When accessibility becomes business-critical

“If we use our own abilities as a baseline, we make things that are easy for some people to use, but difficult for everyone else.” - Julio Madeira, Microsoft Inclusive Design

Today, over 1 billion people (or 15% of the world’s population) have some form of disability. The number is even higher when adding those experiencing situational or temporary disabilities. This has massive implications for organizations in considering accessibility and usability. As a business, imagine the different groups of users within your core demographic: people with visual or auditory impairments, people who speak different languages, and people who have different needs for the way they engage with your platform.

The American e-commerce market loses $6.9 billion annually by ignoring access barriers for its consumers. Similarly, UK businesses are losing £2 billion a month in revenue by ignoring the needs of disabled people. Accessibility goes beyond ethics and has real ramifications on business.

The challenges of addressing accessibility

When we began working with a new client, we encountered many challenges of implementing an accessible solution for the first time. There was little awareness around the topic and few tools or frameworks to optimize and test for accessibility. In the process of delivering 2 new tenants and a new website, we also encountered evolving legislation around compliance, and the challenge of auditing accessibility levels.

The Cognizant Netcentric approach

Learning from our experience, we have built an arsenal of knowledge and expertise in designing for accessibility.

1. Create awareness of web accessibility

The best starting point is to create awareness by empathizing with the user. As a team, ask yourselves the following questions:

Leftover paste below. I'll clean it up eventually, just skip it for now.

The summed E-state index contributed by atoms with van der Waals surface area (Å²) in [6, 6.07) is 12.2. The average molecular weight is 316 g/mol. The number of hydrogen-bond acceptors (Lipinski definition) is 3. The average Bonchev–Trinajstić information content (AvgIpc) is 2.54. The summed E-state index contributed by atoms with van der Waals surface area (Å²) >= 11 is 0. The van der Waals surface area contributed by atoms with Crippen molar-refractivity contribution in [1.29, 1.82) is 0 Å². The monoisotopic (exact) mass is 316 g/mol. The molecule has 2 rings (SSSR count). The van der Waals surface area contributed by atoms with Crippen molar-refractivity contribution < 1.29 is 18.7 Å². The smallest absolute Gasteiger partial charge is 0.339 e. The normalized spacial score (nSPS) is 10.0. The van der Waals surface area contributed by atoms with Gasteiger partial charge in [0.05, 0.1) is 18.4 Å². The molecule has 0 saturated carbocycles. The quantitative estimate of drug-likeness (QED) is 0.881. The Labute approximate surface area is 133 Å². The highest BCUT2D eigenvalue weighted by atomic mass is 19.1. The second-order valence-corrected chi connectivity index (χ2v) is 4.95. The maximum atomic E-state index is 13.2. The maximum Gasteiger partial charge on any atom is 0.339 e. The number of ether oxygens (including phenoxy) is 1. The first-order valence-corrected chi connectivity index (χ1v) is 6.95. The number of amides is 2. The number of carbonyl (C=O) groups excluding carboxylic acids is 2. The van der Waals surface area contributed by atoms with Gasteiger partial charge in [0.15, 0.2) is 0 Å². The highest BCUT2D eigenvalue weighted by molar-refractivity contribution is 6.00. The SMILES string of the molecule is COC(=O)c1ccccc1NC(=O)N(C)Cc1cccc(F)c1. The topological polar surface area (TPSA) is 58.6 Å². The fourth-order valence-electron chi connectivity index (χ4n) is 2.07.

2. Commit to accessibility from the outset

With open-source accessibility tools and plugins becoming increasingly available, it’s a better time than any to address accessibility from the beginning. It is much more efficient and effective to implement accessibility from the ground up than to retrofit it into legacy solutions and infrastructure.

3. Follow an inclusive design process.

When designing for accessibility, inclusivity needs to be at the forefront of the approach. This means rather than using our own abilities or the status quo as a baseline, we examine color contrast, readability, and usability from many perspectives based on the needs of different users.

4. Continue to monitor accessibility and share knowledge

Accessibility is an ongoing commitment as our needs and tools continue to evolve. It’s important to make sure the team is regularly benchmarking accessibility levels with every iteration of the platform, and building collective awareness and knowledge around this essential topic.

Why accessibility is important

Prioritizing accessibility results in an improved user experience for all, not just those experiencing disability. Consider that investing in accessible, inclusive experiences leads to strengthened brand presence, improved customer satisfaction, and colleague productivity while reducing your organization’s legal risks and the cost of retrofitting a solution to existing infrastructure. Organizations today are coming to terms with the importance of prioritizing accessibility as a baseline and at the outset of every experience.

At Cognizant Netcentric, we leverage our expertise and cutting-edge technology to help businesses incorporate accessibility into their platforms, taking a user-centric approach to delivering world-class experiences.